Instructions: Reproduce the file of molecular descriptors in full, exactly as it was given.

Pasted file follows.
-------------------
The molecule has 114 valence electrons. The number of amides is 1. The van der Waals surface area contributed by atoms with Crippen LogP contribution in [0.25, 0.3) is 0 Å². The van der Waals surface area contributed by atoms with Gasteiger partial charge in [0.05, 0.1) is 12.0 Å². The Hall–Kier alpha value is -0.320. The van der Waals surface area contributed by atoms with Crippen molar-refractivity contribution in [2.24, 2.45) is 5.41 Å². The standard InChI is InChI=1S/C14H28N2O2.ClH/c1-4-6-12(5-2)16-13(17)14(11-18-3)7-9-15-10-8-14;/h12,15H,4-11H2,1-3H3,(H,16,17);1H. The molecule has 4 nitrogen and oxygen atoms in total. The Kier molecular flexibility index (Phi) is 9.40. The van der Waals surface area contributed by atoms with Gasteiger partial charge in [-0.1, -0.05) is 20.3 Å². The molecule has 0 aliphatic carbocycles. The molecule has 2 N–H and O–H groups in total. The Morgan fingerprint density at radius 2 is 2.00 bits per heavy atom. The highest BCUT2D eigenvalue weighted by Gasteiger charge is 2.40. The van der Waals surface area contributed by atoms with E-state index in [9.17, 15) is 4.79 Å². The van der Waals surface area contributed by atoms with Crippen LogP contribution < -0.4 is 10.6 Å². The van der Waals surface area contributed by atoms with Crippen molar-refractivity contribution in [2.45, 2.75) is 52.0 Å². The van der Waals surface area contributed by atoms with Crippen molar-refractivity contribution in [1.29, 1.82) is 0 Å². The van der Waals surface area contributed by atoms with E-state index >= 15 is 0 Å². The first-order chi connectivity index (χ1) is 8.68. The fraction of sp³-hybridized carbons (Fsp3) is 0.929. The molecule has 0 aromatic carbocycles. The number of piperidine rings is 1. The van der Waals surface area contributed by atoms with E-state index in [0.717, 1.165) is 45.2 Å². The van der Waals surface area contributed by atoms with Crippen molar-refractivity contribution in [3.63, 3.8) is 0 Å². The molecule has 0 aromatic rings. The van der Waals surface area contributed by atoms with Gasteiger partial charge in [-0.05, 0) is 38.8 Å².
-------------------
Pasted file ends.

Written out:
The molecule has 114 valence electrons. The number of amides is 1. The van der Waals surface area contributed by atoms with Crippen LogP contribution in [0.25, 0.3) is 0 Å². The van der Waals surface area contributed by atoms with Gasteiger partial charge in [0.05, 0.1) is 12.0 Å². The Hall–Kier alpha value is -0.320. The van der Waals surface area contributed by atoms with Crippen molar-refractivity contribution in [2.24, 2.45) is 5.41 Å². The standard InChI is InChI=1S/C14H28N2O2.ClH/c1-4-6-12(5-2)16-13(17)14(11-18-3)7-9-15-10-8-14;/h12,15H,4-11H2,1-3H3,(H,16,17);1H. The molecule has 4 nitrogen and oxygen atoms in total. The Kier molecular flexibility index (Phi) is 9.40. The van der Waals surface area contributed by atoms with Gasteiger partial charge in [-0.1, -0.05) is 20.3 Å². The molecule has 0 aliphatic carbocycles. The molecule has 2 N–H and O–H groups in total. The Morgan fingerprint density at radius 2 is 2.00 bits per heavy atom. The highest BCUT2D eigenvalue weighted by Gasteiger charge is 2.40. The van der Waals surface area contributed by atoms with E-state index in [9.17, 15) is 4.79 Å². The van der Waals surface area contributed by atoms with Crippen LogP contribution < -0.4 is 10.6 Å². The van der Waals surface area contributed by atoms with Crippen molar-refractivity contribution in [2.45, 2.75) is 52.0 Å². The van der Waals surface area contributed by atoms with Crippen molar-refractivity contribution in [1.29, 1.82) is 0 Å². The van der Waals surface area contributed by atoms with E-state index >= 15 is 0 Å². The first-order chi connectivity index (χ1) is 8.68. The fraction of sp³-hybridized carbons (Fsp3) is 0.929. The molecule has 0 aromatic carbocycles. The number of piperidine rings is 1. The van der Waals surface area contributed by atoms with E-state index in [0.717, 1.165) is 45.2 Å². The van der Waals surface area contributed by atoms with Crippen molar-refractivity contribution in [3.63, 3.8) is 0 Å². The molecule has 0 aromatic rings. The van der Waals surface area contributed by atoms with Gasteiger partial charge in [-0.05, 0) is 38.8 Å².